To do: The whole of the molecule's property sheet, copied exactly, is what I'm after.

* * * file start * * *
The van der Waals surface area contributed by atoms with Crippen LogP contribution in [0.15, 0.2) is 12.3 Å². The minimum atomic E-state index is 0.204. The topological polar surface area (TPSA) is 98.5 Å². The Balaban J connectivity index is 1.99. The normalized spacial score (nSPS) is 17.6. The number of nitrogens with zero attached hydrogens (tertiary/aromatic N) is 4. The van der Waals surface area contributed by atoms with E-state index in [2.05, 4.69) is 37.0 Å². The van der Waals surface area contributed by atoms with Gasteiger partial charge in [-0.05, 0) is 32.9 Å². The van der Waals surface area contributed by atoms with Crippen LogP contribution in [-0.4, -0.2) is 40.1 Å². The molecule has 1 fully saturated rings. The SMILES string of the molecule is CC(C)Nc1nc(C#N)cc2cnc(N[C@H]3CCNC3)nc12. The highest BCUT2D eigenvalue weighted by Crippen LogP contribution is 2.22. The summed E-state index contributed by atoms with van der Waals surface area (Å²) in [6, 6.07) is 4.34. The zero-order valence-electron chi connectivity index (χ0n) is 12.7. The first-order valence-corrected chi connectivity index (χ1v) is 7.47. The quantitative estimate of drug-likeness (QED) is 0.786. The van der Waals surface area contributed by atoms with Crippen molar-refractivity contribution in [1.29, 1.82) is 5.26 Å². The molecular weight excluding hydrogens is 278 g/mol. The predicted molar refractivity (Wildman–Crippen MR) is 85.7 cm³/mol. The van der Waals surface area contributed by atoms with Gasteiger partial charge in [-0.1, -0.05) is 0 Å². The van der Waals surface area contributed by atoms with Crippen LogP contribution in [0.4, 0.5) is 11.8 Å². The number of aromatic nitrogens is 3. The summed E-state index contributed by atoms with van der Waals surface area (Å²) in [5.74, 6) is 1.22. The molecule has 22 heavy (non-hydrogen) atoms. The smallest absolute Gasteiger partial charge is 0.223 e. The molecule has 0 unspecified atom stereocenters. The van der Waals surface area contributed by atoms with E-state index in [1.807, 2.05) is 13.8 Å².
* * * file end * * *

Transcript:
The van der Waals surface area contributed by atoms with Crippen LogP contribution in [0.15, 0.2) is 12.3 Å². The minimum atomic E-state index is 0.204. The topological polar surface area (TPSA) is 98.5 Å². The Balaban J connectivity index is 1.99. The normalized spacial score (nSPS) is 17.6. The number of nitrogens with zero attached hydrogens (tertiary/aromatic N) is 4. The van der Waals surface area contributed by atoms with E-state index in [2.05, 4.69) is 37.0 Å². The van der Waals surface area contributed by atoms with Gasteiger partial charge in [-0.05, 0) is 32.9 Å². The van der Waals surface area contributed by atoms with Crippen LogP contribution in [-0.4, -0.2) is 40.1 Å². The molecule has 1 fully saturated rings. The SMILES string of the molecule is CC(C)Nc1nc(C#N)cc2cnc(N[C@H]3CCNC3)nc12. The highest BCUT2D eigenvalue weighted by Crippen LogP contribution is 2.22. The summed E-state index contributed by atoms with van der Waals surface area (Å²) in [6, 6.07) is 4.34. The zero-order valence-electron chi connectivity index (χ0n) is 12.7. The first-order valence-corrected chi connectivity index (χ1v) is 7.47. The quantitative estimate of drug-likeness (QED) is 0.786. The van der Waals surface area contributed by atoms with Crippen molar-refractivity contribution in [1.29, 1.82) is 5.26 Å². The molecular weight excluding hydrogens is 278 g/mol. The predicted molar refractivity (Wildman–Crippen MR) is 85.7 cm³/mol. The van der Waals surface area contributed by atoms with Gasteiger partial charge in [-0.1, -0.05) is 0 Å². The van der Waals surface area contributed by atoms with Crippen LogP contribution in [0.4, 0.5) is 11.8 Å². The number of aromatic nitrogens is 3. The summed E-state index contributed by atoms with van der Waals surface area (Å²) in [5.74, 6) is 1.22. The molecule has 22 heavy (non-hydrogen) atoms. The smallest absolute Gasteiger partial charge is 0.223 e. The molecule has 0 unspecified atom stereocenters. The van der Waals surface area contributed by atoms with E-state index in [1.807, 2.05) is 13.8 Å².